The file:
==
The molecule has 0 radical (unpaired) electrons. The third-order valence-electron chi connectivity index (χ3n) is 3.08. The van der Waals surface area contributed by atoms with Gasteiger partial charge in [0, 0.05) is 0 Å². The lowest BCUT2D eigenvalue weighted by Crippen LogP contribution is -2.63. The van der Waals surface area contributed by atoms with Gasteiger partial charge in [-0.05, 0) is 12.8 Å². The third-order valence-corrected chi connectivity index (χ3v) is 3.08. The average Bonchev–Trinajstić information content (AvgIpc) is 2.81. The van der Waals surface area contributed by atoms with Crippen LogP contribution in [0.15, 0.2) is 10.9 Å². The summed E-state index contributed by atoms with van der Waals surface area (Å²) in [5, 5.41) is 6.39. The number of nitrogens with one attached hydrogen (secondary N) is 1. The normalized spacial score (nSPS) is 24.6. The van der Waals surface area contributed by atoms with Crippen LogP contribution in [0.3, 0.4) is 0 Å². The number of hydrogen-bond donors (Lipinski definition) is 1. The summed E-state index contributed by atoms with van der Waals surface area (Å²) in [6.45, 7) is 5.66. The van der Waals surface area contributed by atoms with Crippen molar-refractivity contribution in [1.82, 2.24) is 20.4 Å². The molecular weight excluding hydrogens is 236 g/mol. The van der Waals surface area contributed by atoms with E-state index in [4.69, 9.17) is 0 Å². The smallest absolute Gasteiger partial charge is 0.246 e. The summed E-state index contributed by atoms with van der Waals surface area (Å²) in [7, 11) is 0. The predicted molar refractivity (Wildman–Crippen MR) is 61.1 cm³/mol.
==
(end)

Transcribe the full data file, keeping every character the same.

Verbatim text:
The molecule has 0 radical (unpaired) electrons. The third-order valence-electron chi connectivity index (χ3n) is 3.08. The van der Waals surface area contributed by atoms with Gasteiger partial charge in [0, 0.05) is 0 Å². The lowest BCUT2D eigenvalue weighted by Crippen LogP contribution is -2.63. The van der Waals surface area contributed by atoms with Gasteiger partial charge in [-0.05, 0) is 12.8 Å². The third-order valence-corrected chi connectivity index (χ3v) is 3.08. The average Bonchev–Trinajstić information content (AvgIpc) is 2.81. The van der Waals surface area contributed by atoms with Crippen LogP contribution in [0.15, 0.2) is 10.9 Å². The summed E-state index contributed by atoms with van der Waals surface area (Å²) in [5, 5.41) is 6.39. The number of nitrogens with one attached hydrogen (secondary N) is 1. The normalized spacial score (nSPS) is 24.6. The van der Waals surface area contributed by atoms with Crippen LogP contribution in [0.3, 0.4) is 0 Å². The number of hydrogen-bond donors (Lipinski definition) is 1. The summed E-state index contributed by atoms with van der Waals surface area (Å²) in [6.45, 7) is 5.66. The van der Waals surface area contributed by atoms with Crippen molar-refractivity contribution in [1.82, 2.24) is 20.4 Å². The molecular weight excluding hydrogens is 236 g/mol. The van der Waals surface area contributed by atoms with E-state index in [4.69, 9.17) is 0 Å². The smallest absolute Gasteiger partial charge is 0.246 e. The summed E-state index contributed by atoms with van der Waals surface area (Å²) in [7, 11) is 0. The predicted molar refractivity (Wildman–Crippen MR) is 61.1 cm³/mol.